In general, we've started with beer and cocktails in our bar, but we've yet to tackle wine. We want to give plenty of attention to the elegant beverage soon, and we're waiting for wine specific gadgets to prove worth our time and yours.
We're also starting to see smarter takes on inventory management. For instance, a design firm called Buzz Products built a Wi-Fi mini-fridge called the Linq IQ that tracks the number of drinks housed within and lets you check on your stock remotely. Buzz Products doesn't manufacture mass numbers of units, though, and instead, licenses their designs out to product makers looking to offer something unique.
That's where Anheuser-Busch comes in. For now, they've got exclusive licensing rights to the Linq IQ. That means that this is now a real, manufactured product that you can buy, but it also means that it'll come decked out in bright blue Bud Light branding (or bright red Budweiser branding if you're in Canada.)
Branding aside, the Linq IQ's focus on inventory management lines up with what we've seen from the larger smart refrigerator category, where products have done their best to help you keep track of what's stored inside. Those efforts -- everything from ingredient-tracking touchscreen apps to built-in smart scales that measure your milk -- have largely come up short of impressive. A simplified bottle and can counter might be a more sensible step towards that goal, and that makes it the sort of feature we wouldn't mind seeing in the smart fridges of tomorrow. Today, though, we're going to hold off on loading Bud Light's smart fridge into the CNET Smart Home.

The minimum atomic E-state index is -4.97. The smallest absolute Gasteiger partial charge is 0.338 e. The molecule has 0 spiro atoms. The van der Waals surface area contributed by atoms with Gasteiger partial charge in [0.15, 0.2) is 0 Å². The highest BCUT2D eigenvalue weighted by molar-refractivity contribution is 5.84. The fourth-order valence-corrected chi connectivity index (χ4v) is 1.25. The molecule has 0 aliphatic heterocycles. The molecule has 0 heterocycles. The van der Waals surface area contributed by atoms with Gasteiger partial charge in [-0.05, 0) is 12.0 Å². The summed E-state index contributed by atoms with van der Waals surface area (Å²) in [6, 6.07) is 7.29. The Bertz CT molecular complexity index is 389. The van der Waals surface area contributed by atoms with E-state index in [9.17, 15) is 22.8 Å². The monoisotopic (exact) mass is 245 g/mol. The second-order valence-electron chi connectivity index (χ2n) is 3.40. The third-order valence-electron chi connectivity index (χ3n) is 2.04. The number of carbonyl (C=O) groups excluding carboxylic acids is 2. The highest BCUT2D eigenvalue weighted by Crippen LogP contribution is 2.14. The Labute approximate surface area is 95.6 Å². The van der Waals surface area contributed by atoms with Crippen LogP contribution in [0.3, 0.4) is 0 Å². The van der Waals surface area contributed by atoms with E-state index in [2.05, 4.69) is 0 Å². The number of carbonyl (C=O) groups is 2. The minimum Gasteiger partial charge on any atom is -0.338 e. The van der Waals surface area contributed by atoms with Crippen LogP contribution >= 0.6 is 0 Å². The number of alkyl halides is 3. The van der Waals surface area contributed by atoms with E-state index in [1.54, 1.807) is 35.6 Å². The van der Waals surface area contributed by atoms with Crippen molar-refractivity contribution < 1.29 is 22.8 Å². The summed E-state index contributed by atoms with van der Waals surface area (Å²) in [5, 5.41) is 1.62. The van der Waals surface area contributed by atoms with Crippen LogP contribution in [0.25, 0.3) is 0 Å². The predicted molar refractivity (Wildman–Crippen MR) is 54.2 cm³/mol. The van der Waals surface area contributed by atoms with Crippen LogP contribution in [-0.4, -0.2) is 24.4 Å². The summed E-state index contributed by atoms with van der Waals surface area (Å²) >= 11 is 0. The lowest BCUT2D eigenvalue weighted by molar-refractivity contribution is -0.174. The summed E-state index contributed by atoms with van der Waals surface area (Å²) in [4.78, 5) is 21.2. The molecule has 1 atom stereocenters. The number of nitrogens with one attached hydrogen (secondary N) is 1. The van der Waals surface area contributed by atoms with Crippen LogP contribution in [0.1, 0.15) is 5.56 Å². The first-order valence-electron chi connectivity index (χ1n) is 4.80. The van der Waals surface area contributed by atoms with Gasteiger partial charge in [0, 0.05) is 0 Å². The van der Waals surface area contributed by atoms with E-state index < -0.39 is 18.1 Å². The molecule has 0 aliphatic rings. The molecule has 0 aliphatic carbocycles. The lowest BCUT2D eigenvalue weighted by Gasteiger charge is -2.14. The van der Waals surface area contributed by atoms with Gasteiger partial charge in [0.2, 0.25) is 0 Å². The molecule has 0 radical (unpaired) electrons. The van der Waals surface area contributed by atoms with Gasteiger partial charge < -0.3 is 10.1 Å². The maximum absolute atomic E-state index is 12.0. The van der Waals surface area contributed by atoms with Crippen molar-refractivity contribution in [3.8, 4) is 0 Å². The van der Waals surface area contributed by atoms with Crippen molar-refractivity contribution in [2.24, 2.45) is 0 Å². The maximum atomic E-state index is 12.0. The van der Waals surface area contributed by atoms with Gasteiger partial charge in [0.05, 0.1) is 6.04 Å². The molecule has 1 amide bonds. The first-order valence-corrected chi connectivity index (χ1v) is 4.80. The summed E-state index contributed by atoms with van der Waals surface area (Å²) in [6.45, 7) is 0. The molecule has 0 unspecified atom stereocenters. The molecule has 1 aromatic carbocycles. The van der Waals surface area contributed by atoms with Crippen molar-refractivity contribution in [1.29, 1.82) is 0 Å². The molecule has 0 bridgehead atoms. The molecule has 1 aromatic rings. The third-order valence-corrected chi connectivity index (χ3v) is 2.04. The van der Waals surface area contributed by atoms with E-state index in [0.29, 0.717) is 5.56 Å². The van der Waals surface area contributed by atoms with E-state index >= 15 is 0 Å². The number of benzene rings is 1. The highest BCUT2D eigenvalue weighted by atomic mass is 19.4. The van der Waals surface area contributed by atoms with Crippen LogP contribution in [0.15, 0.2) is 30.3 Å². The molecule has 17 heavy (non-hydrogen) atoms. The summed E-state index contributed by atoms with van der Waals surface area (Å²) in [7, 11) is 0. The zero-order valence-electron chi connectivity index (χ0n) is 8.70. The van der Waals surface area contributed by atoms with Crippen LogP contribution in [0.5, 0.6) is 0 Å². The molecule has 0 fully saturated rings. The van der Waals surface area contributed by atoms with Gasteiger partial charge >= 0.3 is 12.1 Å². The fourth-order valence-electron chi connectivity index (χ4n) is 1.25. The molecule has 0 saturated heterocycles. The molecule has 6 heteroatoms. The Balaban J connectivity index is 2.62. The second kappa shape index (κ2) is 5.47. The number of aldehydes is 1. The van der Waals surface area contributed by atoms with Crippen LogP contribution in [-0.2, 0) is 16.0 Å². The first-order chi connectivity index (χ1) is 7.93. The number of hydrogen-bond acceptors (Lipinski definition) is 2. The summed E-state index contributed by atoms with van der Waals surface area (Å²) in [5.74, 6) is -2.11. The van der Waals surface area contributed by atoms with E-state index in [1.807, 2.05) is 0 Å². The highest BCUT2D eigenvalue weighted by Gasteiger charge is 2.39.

The future of smart booze
Right now, the CNET Smart Home will keep an eye on our liquor stock, it'll help us serve up a perfect cocktail, and it can even turn an ordinary bottle of beer into something closer to its freshly tapped equivalent. We've made the CNET Smart Home bar ready for holiday hosting, and the devices we've picked can help you keep your own family gathering merry.
That said, we're far from done with the CNET Smart Home bar. In the near future, I'd love to see an automated beer brewing machine that's easier to use and that produces a better product. I have my fingers crossed for upcoming contenders Pico and Brewie. Heck, I'd also love a robot bartender so I didn't even have to bother mixing the drinks myself.
That's actually not a completely outlandish request -- we've seen the tech on display on cruise ships, and crowdfunded gadgets like Somabar have long endeavored to bring an automated mixologist right to your countertop. Maybe at some point one of them will actually deliver. We also have our eyes out for a smart wine cooler, an inventory-tracking fridge, and even the upcoming, non-connected but awesome Opal Nugget Ice Maker from GE's Firstbuild to round out our bar nicely.
As more of these products hit the market and smart drinking tech matures, the CNET Smart Home bar will mature right along with it.